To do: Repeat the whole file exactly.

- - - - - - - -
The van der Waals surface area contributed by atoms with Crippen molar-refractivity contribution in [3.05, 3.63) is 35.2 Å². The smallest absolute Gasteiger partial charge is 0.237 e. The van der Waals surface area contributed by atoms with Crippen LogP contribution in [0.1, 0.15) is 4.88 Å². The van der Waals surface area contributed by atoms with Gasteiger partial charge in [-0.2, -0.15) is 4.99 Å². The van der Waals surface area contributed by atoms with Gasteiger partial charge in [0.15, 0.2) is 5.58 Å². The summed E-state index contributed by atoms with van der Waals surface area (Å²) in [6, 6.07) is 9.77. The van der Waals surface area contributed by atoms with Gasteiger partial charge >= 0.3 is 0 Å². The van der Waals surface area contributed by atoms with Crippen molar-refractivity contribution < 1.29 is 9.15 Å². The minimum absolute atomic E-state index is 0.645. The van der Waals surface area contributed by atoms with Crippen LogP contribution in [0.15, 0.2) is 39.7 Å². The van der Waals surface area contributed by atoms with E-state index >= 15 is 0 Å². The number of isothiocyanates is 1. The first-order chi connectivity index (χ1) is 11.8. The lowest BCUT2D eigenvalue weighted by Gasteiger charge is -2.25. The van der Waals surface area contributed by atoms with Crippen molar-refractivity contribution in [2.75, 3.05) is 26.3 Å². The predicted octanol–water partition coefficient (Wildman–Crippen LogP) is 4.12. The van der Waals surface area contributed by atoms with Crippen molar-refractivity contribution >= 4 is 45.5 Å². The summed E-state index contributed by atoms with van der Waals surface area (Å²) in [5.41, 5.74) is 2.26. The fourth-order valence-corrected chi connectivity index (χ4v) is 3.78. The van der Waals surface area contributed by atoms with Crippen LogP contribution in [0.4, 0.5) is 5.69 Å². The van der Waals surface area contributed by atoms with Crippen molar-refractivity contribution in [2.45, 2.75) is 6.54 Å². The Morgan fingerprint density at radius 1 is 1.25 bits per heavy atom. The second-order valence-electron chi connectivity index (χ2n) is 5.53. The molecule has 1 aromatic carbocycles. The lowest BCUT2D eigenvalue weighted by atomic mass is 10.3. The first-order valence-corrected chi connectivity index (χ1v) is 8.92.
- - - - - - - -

The van der Waals surface area contributed by atoms with Crippen molar-refractivity contribution in [3.05, 3.63) is 35.2 Å². The smallest absolute Gasteiger partial charge is 0.237 e. The van der Waals surface area contributed by atoms with Crippen LogP contribution in [0.1, 0.15) is 4.88 Å². The van der Waals surface area contributed by atoms with Gasteiger partial charge in [-0.2, -0.15) is 4.99 Å². The van der Waals surface area contributed by atoms with Gasteiger partial charge in [0.15, 0.2) is 5.58 Å². The summed E-state index contributed by atoms with van der Waals surface area (Å²) in [6, 6.07) is 9.77. The van der Waals surface area contributed by atoms with Gasteiger partial charge >= 0.3 is 0 Å². The van der Waals surface area contributed by atoms with Crippen molar-refractivity contribution < 1.29 is 9.15 Å². The minimum absolute atomic E-state index is 0.645. The van der Waals surface area contributed by atoms with Crippen LogP contribution in [0.15, 0.2) is 39.7 Å². The van der Waals surface area contributed by atoms with E-state index >= 15 is 0 Å². The number of isothiocyanates is 1. The first-order chi connectivity index (χ1) is 11.8. The lowest BCUT2D eigenvalue weighted by Gasteiger charge is -2.25. The van der Waals surface area contributed by atoms with Crippen molar-refractivity contribution in [2.75, 3.05) is 26.3 Å². The predicted octanol–water partition coefficient (Wildman–Crippen LogP) is 4.12. The van der Waals surface area contributed by atoms with Crippen molar-refractivity contribution >= 4 is 45.5 Å². The summed E-state index contributed by atoms with van der Waals surface area (Å²) in [5.41, 5.74) is 2.26. The fourth-order valence-corrected chi connectivity index (χ4v) is 3.78. The van der Waals surface area contributed by atoms with Crippen LogP contribution in [0.4, 0.5) is 5.69 Å². The van der Waals surface area contributed by atoms with Crippen molar-refractivity contribution in [2.45, 2.75) is 6.54 Å². The Morgan fingerprint density at radius 1 is 1.25 bits per heavy atom. The second-order valence-electron chi connectivity index (χ2n) is 5.53. The molecule has 1 aromatic carbocycles. The lowest BCUT2D eigenvalue weighted by atomic mass is 10.3. The first-order valence-corrected chi connectivity index (χ1v) is 8.92.